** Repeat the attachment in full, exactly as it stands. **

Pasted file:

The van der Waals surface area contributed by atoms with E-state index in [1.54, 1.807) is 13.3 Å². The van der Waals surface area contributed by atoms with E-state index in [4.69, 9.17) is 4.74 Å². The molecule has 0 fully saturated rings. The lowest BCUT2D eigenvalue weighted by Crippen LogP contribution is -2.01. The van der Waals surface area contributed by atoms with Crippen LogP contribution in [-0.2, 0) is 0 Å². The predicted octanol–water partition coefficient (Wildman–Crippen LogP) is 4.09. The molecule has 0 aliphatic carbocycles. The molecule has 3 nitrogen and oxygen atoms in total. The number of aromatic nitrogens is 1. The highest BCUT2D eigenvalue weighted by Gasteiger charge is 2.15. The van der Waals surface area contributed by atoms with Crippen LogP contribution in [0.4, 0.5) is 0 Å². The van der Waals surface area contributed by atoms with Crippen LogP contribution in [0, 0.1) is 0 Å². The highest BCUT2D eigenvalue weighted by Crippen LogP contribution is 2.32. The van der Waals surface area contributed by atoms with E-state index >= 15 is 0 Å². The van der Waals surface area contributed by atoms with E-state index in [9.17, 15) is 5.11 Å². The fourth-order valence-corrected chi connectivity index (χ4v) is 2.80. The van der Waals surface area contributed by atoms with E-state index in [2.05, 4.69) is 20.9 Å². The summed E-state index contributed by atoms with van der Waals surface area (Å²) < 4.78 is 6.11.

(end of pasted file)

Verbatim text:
The van der Waals surface area contributed by atoms with E-state index in [1.54, 1.807) is 13.3 Å². The van der Waals surface area contributed by atoms with E-state index in [4.69, 9.17) is 4.74 Å². The molecule has 0 fully saturated rings. The lowest BCUT2D eigenvalue weighted by Crippen LogP contribution is -2.01. The van der Waals surface area contributed by atoms with Crippen LogP contribution in [-0.2, 0) is 0 Å². The predicted octanol–water partition coefficient (Wildman–Crippen LogP) is 4.09. The molecule has 0 aliphatic carbocycles. The molecule has 3 nitrogen and oxygen atoms in total. The number of aromatic nitrogens is 1. The highest BCUT2D eigenvalue weighted by Gasteiger charge is 2.15. The van der Waals surface area contributed by atoms with Crippen LogP contribution in [0.4, 0.5) is 0 Å². The van der Waals surface area contributed by atoms with Crippen LogP contribution in [0, 0.1) is 0 Å². The highest BCUT2D eigenvalue weighted by Crippen LogP contribution is 2.32. The van der Waals surface area contributed by atoms with E-state index >= 15 is 0 Å². The van der Waals surface area contributed by atoms with E-state index in [9.17, 15) is 5.11 Å². The fourth-order valence-corrected chi connectivity index (χ4v) is 2.80. The van der Waals surface area contributed by atoms with E-state index in [2.05, 4.69) is 20.9 Å². The summed E-state index contributed by atoms with van der Waals surface area (Å²) < 4.78 is 6.11.